visual data
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visual data
learning, conceptualizing + communicating data with infographics, visualizations, etc...
Curated by Lauren Moss
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The Science Behind Data Visualisation

The Science Behind Data Visualisation | visual data |

'Over the last couple of centuries, data visualisation has developed to the point where it is in everyday use across all walks of life. Many recognise it as an effective tool for both storytelling and analysis, overcoming most language and educational barriers. But why is this? How are abstract shapes and colours often able to communicate large amounts of data more effectively than a table of numbers or paragraphs of text?

An understanding of human perception will not only answer this question, but will also provide clear guidance and tools for improving the design of your own visualisations.

In order to understand how we are able to interpret data visualisations so effectively, we must start by examining the basics of how we perceive and process information, in particular visual information.'

Ignasi Alcalde's curator insight, October 11, 2013 5:02 AM

De la memoria icónica a la memoria visual.

Paul P Roberts's curator insight, October 11, 2013 12:55 PM

Interesting article, how our brain see data, possible implication for how mobile research apps are designed

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Illusions in Data Visualization

Illusions in Data Visualization | visual data |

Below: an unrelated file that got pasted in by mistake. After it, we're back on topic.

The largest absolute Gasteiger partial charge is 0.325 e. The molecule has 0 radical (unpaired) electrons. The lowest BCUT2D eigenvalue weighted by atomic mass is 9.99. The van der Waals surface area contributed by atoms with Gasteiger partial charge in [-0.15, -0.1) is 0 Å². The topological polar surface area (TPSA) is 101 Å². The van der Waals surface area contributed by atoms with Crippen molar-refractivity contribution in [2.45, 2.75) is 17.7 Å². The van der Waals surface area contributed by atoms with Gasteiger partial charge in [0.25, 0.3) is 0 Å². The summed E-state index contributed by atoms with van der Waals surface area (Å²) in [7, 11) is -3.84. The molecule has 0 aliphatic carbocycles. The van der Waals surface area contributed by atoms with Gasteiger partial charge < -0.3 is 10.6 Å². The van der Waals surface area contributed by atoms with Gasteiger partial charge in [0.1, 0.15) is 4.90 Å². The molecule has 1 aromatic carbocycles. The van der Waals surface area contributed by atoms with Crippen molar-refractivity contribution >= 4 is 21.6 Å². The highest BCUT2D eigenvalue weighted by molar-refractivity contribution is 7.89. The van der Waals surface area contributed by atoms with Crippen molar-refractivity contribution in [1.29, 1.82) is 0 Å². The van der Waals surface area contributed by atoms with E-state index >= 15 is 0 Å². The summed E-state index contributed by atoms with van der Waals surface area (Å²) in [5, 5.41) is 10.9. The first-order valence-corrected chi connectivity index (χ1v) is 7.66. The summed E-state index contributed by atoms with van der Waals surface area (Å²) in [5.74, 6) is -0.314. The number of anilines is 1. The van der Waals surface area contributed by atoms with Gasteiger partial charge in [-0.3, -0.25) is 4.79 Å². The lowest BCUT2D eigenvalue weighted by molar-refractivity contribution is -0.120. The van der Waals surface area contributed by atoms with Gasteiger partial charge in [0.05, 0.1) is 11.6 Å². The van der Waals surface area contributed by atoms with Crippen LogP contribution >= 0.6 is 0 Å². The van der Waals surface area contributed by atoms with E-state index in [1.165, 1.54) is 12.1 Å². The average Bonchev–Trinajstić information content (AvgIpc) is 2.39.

Data visualizations are effective ways for inputting information into a human’s brain, and some even state that visualizations are what makes our world real.

But even when the people who created the visualization are being honest, we can’t always trust what our eyes are showing us. We’ve evolved our visual perceptual system over millions of years (some other animals see optical illusions too) and it is extremely effective at what it does, but it still has some quirks.

In a data visualization context, illusions are dangerous because they can make us see things that aren’t really there in the data. Good practice helps us to avoid these optical illusions, but occasionally they can still sneak in through design choices, or just quirks in the way data lines up.

There are two main types of optical illusions: Physiological and Cognitive. When designing data visualizations, it can be useful to be aware of these illusions and keep an eye out for them...

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